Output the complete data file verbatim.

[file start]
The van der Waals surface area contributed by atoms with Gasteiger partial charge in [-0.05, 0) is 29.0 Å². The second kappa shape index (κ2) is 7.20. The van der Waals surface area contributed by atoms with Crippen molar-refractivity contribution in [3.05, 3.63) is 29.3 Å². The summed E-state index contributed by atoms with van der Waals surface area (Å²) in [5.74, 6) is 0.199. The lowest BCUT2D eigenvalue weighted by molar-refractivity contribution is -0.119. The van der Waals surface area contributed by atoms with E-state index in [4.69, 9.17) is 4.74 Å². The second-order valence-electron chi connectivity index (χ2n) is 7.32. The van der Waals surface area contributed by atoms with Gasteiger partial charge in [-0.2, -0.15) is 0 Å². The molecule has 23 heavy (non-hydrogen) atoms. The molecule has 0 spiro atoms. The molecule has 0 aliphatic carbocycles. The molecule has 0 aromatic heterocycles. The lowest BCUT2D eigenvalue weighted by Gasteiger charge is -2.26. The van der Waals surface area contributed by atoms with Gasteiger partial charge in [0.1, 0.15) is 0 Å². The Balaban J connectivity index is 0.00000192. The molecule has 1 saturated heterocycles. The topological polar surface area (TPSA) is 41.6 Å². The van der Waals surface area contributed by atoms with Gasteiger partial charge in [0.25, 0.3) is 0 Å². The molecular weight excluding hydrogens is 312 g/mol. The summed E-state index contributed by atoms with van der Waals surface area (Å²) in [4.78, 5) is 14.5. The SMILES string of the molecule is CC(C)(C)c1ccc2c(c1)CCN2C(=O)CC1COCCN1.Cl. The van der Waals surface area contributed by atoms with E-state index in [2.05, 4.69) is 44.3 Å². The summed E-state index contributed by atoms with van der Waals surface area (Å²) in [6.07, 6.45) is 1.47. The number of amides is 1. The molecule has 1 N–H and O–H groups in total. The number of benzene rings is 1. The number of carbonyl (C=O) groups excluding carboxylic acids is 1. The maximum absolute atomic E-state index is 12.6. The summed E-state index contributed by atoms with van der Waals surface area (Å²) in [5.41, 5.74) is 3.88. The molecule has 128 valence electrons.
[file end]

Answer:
The van der Waals surface area contributed by atoms with Gasteiger partial charge in [-0.05, 0) is 29.0 Å². The second kappa shape index (κ2) is 7.20. The van der Waals surface area contributed by atoms with Crippen molar-refractivity contribution in [3.05, 3.63) is 29.3 Å². The summed E-state index contributed by atoms with van der Waals surface area (Å²) in [5.74, 6) is 0.199. The lowest BCUT2D eigenvalue weighted by molar-refractivity contribution is -0.119. The van der Waals surface area contributed by atoms with E-state index in [4.69, 9.17) is 4.74 Å². The second-order valence-electron chi connectivity index (χ2n) is 7.32. The van der Waals surface area contributed by atoms with Gasteiger partial charge in [-0.2, -0.15) is 0 Å². The molecule has 23 heavy (non-hydrogen) atoms. The molecule has 0 spiro atoms. The molecule has 0 aliphatic carbocycles. The molecule has 0 aromatic heterocycles. The lowest BCUT2D eigenvalue weighted by Gasteiger charge is -2.26. The van der Waals surface area contributed by atoms with Gasteiger partial charge in [0.1, 0.15) is 0 Å². The Balaban J connectivity index is 0.00000192. The molecule has 1 saturated heterocycles. The topological polar surface area (TPSA) is 41.6 Å². The van der Waals surface area contributed by atoms with Gasteiger partial charge in [0.25, 0.3) is 0 Å². The molecular weight excluding hydrogens is 312 g/mol. The summed E-state index contributed by atoms with van der Waals surface area (Å²) in [4.78, 5) is 14.5. The SMILES string of the molecule is CC(C)(C)c1ccc2c(c1)CCN2C(=O)CC1COCCN1.Cl. The van der Waals surface area contributed by atoms with E-state index in [2.05, 4.69) is 44.3 Å². The summed E-state index contributed by atoms with van der Waals surface area (Å²) in [6.07, 6.45) is 1.47. The number of amides is 1. The molecule has 1 N–H and O–H groups in total. The number of benzene rings is 1. The number of carbonyl (C=O) groups excluding carboxylic acids is 1. The maximum absolute atomic E-state index is 12.6. The summed E-state index contributed by atoms with van der Waals surface area (Å²) in [5.41, 5.74) is 3.88. The molecule has 128 valence electrons.